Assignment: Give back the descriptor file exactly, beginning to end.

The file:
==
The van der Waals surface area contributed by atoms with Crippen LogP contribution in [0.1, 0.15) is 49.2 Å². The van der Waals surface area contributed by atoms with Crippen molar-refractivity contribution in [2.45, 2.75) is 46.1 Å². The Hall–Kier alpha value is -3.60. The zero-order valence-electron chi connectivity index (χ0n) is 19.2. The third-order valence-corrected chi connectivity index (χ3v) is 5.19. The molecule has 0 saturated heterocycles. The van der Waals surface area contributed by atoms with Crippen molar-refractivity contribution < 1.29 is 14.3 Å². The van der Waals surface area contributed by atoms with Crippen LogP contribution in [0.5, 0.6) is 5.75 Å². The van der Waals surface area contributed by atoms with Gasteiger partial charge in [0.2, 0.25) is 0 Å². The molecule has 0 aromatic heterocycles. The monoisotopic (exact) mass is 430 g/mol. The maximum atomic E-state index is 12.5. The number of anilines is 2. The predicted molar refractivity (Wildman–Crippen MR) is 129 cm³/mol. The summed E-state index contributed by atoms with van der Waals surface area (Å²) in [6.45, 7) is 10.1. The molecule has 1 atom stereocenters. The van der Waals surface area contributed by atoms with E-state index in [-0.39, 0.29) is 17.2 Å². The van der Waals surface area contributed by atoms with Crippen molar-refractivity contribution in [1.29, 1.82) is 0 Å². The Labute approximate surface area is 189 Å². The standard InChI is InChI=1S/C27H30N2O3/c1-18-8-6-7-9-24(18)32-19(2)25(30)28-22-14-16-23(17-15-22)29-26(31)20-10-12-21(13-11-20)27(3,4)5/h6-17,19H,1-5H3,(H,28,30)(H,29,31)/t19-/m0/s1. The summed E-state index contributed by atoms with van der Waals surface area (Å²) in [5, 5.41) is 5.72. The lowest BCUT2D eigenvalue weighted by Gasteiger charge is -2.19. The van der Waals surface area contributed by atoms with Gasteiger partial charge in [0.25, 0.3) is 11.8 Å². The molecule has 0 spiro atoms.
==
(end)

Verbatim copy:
The van der Waals surface area contributed by atoms with Crippen LogP contribution in [0.1, 0.15) is 49.2 Å². The van der Waals surface area contributed by atoms with Crippen molar-refractivity contribution in [2.45, 2.75) is 46.1 Å². The Hall–Kier alpha value is -3.60. The zero-order valence-electron chi connectivity index (χ0n) is 19.2. The third-order valence-corrected chi connectivity index (χ3v) is 5.19. The molecule has 0 saturated heterocycles. The van der Waals surface area contributed by atoms with Crippen molar-refractivity contribution < 1.29 is 14.3 Å². The van der Waals surface area contributed by atoms with Crippen LogP contribution in [0.5, 0.6) is 5.75 Å². The van der Waals surface area contributed by atoms with Gasteiger partial charge in [0.2, 0.25) is 0 Å². The molecule has 0 aromatic heterocycles. The monoisotopic (exact) mass is 430 g/mol. The maximum atomic E-state index is 12.5. The number of anilines is 2. The predicted molar refractivity (Wildman–Crippen MR) is 129 cm³/mol. The summed E-state index contributed by atoms with van der Waals surface area (Å²) in [6.45, 7) is 10.1. The molecule has 1 atom stereocenters. The van der Waals surface area contributed by atoms with E-state index in [-0.39, 0.29) is 17.2 Å². The van der Waals surface area contributed by atoms with Crippen molar-refractivity contribution in [1.29, 1.82) is 0 Å². The Labute approximate surface area is 189 Å². The standard InChI is InChI=1S/C27H30N2O3/c1-18-8-6-7-9-24(18)32-19(2)25(30)28-22-14-16-23(17-15-22)29-26(31)20-10-12-21(13-11-20)27(3,4)5/h6-17,19H,1-5H3,(H,28,30)(H,29,31)/t19-/m0/s1. The summed E-state index contributed by atoms with van der Waals surface area (Å²) in [5, 5.41) is 5.72. The lowest BCUT2D eigenvalue weighted by Gasteiger charge is -2.19. The van der Waals surface area contributed by atoms with Gasteiger partial charge in [0.25, 0.3) is 11.8 Å². The molecule has 0 spiro atoms.